A fully clothes male mannequin stands outside the railway station area of Kolhapur city. It is clad in unkempt clothes and looks more like a scarecrow than a model. The rain has not helped; the mannequin gets dirtier with every downpour. The teeming crowd in the station area walks past it. Most don’t give it a second glance. It is too dirty to be a trader’s ploy to attract customers. As one stops before the mannequin, the owner of the nearby makeshift shop edges near. Other shopkeepers too pause in their activities to stare. Strange. As if in response to an unasked question, one ofthe traders volunteers information about the mannequin.
It was placed there by the Kolhapur police to catch a serial killer after 10 dead bodies were discovered over four months, all with their heads smashed. The mannequin looks like a beggar and is a bizarre trick to catch a serial killer. By the police’s logic, the killer will think this a real beggar and try to kill it. They will then nab him. The police say the killer has either used a large stone or a cement brick in all his killings. No weapon has been found at the sites of the murders. Those murdered were beggars who slept on the dimly lit pavements outside the railway station. The modus operandi in all the cases is identical. All the killings have occurred in the wee hours of the morning, according to post mortem reports.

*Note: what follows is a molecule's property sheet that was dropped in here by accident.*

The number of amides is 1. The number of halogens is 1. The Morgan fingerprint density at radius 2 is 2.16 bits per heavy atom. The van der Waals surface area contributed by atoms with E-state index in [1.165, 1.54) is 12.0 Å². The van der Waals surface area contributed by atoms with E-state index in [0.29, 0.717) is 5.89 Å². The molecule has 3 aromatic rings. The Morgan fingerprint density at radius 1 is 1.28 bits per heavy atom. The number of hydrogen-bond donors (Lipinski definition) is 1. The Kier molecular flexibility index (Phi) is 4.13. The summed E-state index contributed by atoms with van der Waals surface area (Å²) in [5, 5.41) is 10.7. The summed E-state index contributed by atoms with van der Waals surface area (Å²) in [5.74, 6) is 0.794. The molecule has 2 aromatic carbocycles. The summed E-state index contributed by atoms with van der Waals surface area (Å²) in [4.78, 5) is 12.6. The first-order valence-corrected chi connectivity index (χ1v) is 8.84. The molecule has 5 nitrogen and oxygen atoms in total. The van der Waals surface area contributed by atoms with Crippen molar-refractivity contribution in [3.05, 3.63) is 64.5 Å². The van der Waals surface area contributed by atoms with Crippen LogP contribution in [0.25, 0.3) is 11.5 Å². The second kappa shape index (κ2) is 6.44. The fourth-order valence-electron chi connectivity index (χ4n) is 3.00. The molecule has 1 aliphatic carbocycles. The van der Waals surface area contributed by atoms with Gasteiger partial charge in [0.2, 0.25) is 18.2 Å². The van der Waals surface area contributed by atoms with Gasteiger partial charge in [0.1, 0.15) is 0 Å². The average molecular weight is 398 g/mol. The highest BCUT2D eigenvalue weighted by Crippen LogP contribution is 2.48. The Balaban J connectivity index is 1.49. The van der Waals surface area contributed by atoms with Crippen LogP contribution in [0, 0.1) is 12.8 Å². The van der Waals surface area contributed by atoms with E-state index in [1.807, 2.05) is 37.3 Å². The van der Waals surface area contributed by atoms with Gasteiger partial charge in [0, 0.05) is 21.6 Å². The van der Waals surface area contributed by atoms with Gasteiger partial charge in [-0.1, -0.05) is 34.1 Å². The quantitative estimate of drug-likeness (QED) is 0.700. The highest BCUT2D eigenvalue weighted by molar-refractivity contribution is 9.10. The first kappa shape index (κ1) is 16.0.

The killings are reminiscent of what happened in Mumbai in 1985–87, Kolkata in 1989 and Guwahati in 2009. In all these instances, stones were used by a serial killer to murder pavement dwellers. For four months, the Kolhapur police had failed to make any headway in the current killings. A source in the department said they had not found even a shred of evidence leading to the killer. Yet interestingly, within hours of the state’s Deputy Minister for Home Satej Patil demanding results, the police caught someone who confessed to two of the murders. And after months without leads, they found a witness who saw one of the murders.